Guest poem sent in by Frank O'Shea
(Poem #1199) The Touch Of The Master's Hand
'Twas battered and scarred, and the auctioneer Thought it scarcely worth his while To waste much time on the old violin, But held it up with a smile. "What am I bidden, good folks," he cried, "Who'll start the bidding for me?" "A dollar, a dollar. Then two! Only two? Two dollars, and who'll make it three?" "Three dollars, once; three dollars, twice; Going for three..." But no, From the room, far back, a grey-haired man Came forward and picked up the bow; Then wiping the dust from the old violin, And tightening the loosened strings, He played a melody pure and sweet, As a caroling angel sings. The music ceased, and the auctioneer, With a voice that was quiet and low, Said: "What am I bid for the old violin?" And he held it up with the bow. "A thousand dollars, and who'll make it two? Two thousand! And who'll make it three? Three thousand, once; three thousand, twice, And going and gone," said he. The people cheered, but some of them cried, "We do not quite understand. What changed its worth?" Swift came the reply: "The touch of the Master's hand." And many a man with life out of tune, And battered and scarred with sin, Is auctioned cheap to the thoughtless crowd Much like the old violin. A "mess of pottage," a glass of wine, A game -- and he travels on. He is "going" once, and "going" twice, He's "going" and almost "gone." But the Master comes, and the foolish crowd Never can quite understand The worth of a soul and the change that is wrought By the touch of the Master's hand.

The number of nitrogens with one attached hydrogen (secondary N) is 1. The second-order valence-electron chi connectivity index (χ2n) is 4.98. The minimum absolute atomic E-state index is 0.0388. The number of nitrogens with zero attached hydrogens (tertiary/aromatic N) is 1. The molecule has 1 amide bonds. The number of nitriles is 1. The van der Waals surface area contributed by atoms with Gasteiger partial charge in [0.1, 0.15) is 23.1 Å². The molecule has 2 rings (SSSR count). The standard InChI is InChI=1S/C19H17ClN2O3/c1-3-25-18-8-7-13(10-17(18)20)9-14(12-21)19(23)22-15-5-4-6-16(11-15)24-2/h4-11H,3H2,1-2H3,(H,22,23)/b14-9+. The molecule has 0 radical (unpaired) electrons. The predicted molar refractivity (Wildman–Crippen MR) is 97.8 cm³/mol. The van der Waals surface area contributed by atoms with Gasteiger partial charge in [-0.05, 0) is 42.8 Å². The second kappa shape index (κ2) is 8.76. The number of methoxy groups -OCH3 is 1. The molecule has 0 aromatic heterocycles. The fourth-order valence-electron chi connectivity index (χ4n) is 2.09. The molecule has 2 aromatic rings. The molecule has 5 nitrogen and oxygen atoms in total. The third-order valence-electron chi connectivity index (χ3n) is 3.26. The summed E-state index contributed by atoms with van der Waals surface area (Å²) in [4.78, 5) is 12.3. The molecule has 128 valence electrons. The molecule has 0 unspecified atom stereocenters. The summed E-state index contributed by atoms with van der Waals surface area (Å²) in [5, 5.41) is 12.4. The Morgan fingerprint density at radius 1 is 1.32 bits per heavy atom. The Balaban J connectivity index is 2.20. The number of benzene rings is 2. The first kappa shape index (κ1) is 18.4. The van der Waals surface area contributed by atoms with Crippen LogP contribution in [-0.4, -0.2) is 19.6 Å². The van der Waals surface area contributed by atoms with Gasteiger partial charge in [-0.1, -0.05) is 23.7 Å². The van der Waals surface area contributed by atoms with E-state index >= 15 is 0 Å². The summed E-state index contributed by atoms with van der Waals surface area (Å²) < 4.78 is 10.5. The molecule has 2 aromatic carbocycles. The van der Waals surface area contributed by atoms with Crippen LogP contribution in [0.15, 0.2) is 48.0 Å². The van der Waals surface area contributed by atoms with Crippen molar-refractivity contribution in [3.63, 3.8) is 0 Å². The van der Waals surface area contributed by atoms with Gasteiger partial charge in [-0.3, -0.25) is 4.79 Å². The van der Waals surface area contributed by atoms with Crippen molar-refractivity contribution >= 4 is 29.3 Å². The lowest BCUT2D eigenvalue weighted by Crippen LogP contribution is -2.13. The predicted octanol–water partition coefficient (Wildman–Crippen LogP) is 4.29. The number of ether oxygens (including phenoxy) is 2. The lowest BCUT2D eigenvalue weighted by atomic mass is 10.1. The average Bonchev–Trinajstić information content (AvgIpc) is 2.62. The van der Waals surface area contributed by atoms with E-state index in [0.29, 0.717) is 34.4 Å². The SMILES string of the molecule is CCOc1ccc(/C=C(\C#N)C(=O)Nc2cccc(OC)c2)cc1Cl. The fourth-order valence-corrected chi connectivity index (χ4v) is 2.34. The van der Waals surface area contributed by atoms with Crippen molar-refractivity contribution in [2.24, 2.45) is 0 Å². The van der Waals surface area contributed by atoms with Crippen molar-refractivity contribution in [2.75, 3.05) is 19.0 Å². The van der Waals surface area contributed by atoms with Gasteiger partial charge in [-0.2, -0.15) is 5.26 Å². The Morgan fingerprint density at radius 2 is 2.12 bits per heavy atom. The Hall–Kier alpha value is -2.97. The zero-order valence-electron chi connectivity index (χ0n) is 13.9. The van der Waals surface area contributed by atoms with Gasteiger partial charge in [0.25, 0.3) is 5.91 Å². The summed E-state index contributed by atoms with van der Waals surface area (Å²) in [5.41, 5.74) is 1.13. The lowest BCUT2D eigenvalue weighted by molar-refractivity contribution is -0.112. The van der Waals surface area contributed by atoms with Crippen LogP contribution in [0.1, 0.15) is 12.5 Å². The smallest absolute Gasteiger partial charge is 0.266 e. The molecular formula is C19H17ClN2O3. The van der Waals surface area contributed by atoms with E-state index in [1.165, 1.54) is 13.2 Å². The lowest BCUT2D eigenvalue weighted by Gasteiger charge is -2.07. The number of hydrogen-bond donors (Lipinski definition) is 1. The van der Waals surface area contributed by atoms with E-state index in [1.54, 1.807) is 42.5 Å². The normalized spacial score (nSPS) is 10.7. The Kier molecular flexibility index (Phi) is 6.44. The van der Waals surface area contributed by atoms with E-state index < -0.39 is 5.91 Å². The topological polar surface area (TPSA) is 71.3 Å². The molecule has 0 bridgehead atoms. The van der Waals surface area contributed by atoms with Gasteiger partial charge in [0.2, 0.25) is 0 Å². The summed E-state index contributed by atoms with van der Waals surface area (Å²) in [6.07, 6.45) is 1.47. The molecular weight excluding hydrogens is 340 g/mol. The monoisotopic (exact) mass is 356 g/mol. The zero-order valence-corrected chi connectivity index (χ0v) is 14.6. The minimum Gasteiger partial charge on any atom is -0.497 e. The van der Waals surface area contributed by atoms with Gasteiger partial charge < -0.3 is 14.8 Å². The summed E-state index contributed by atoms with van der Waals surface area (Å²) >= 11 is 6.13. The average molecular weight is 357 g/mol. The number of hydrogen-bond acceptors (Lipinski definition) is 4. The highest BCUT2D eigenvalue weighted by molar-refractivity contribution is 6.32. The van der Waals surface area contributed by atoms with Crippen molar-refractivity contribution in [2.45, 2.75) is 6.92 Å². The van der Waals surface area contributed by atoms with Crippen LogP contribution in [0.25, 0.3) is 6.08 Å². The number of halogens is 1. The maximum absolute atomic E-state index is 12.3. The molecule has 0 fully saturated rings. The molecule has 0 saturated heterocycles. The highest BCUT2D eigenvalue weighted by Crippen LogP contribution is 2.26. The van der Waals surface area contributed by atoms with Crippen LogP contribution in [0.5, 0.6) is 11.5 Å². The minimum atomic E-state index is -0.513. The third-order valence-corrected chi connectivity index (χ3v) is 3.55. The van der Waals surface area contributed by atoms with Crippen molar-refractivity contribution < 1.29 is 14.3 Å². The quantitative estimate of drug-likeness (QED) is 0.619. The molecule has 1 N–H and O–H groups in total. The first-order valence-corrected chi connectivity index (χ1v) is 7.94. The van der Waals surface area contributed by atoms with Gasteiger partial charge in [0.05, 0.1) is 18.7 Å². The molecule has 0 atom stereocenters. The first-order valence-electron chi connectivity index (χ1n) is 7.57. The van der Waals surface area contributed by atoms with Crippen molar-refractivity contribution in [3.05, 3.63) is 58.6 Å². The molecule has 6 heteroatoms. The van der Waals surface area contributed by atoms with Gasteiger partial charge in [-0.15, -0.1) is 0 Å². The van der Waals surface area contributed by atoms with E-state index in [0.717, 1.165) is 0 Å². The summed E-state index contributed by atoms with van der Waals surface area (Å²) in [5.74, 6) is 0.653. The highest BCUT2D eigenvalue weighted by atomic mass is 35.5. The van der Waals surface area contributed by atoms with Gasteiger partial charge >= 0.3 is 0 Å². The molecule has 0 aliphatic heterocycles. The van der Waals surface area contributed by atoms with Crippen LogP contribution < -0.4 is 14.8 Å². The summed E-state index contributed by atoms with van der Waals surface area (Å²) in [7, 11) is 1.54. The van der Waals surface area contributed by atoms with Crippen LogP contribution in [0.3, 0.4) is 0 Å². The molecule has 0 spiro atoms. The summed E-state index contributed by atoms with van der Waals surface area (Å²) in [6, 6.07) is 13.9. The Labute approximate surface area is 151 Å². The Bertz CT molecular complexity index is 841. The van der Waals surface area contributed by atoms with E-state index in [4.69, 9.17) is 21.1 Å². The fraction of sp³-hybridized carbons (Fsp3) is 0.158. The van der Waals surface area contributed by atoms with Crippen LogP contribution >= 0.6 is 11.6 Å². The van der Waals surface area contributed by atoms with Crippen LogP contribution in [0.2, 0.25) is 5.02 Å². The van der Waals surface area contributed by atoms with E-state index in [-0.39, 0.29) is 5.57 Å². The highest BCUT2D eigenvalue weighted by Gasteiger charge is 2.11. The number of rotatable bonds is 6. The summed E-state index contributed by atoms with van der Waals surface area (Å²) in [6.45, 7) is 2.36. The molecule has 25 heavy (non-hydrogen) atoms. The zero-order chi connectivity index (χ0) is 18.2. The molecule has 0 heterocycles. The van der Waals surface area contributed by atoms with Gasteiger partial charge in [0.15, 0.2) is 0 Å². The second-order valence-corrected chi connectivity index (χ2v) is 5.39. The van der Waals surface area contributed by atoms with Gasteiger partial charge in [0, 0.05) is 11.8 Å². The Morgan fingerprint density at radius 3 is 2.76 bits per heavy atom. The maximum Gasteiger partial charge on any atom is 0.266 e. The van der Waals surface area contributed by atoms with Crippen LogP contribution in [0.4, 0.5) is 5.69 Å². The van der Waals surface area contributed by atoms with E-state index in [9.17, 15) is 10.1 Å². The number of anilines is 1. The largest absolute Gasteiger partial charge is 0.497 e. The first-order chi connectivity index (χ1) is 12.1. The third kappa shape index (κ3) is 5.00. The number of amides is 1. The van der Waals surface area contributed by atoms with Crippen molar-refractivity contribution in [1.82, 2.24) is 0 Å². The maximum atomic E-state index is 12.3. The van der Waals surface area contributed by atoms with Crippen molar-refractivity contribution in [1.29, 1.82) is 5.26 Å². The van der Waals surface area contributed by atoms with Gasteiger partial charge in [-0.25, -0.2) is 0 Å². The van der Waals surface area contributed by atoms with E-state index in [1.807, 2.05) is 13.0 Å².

Note: "mess of pottage" is a Biblical reference - see http://www.m-w.com/wftw/02apr/041702.htm for example. Now that you are running some "spiritual" poems, here is an old favourite. I don't know if you could get away with this kind of poem any more these days, but come on, admit it, it does bring a little lump to the throat. I wonder if I should be ashamed to admit that I like it. I have no idea who the author is, though I presume she is American. Frank O'Shea [Martin adds] What I find sad is not just that this sort of poetry is falling out of vogue, but that people really *are*, as Frank half-jokingly suggests, ashamed to admit that they like it. Somehow, 'taste' and 'sophistication' seem to have become equated with a kind of sneering cynicism whose popularity, I think, is attributable to the fact that it is far easier to *assume* than true taste is. Personally, I enjoyed today's poem (and similar ones like Adelaide Proctor's "The Lost Chord" [Poem #520], but with the definite consciousness that this was, somehow, a less-than-respectable opinion. Links: Couldn't find out much about Welch besides the poem, but here's a brief biographical note: http://www.teacher.com/lilly2.htm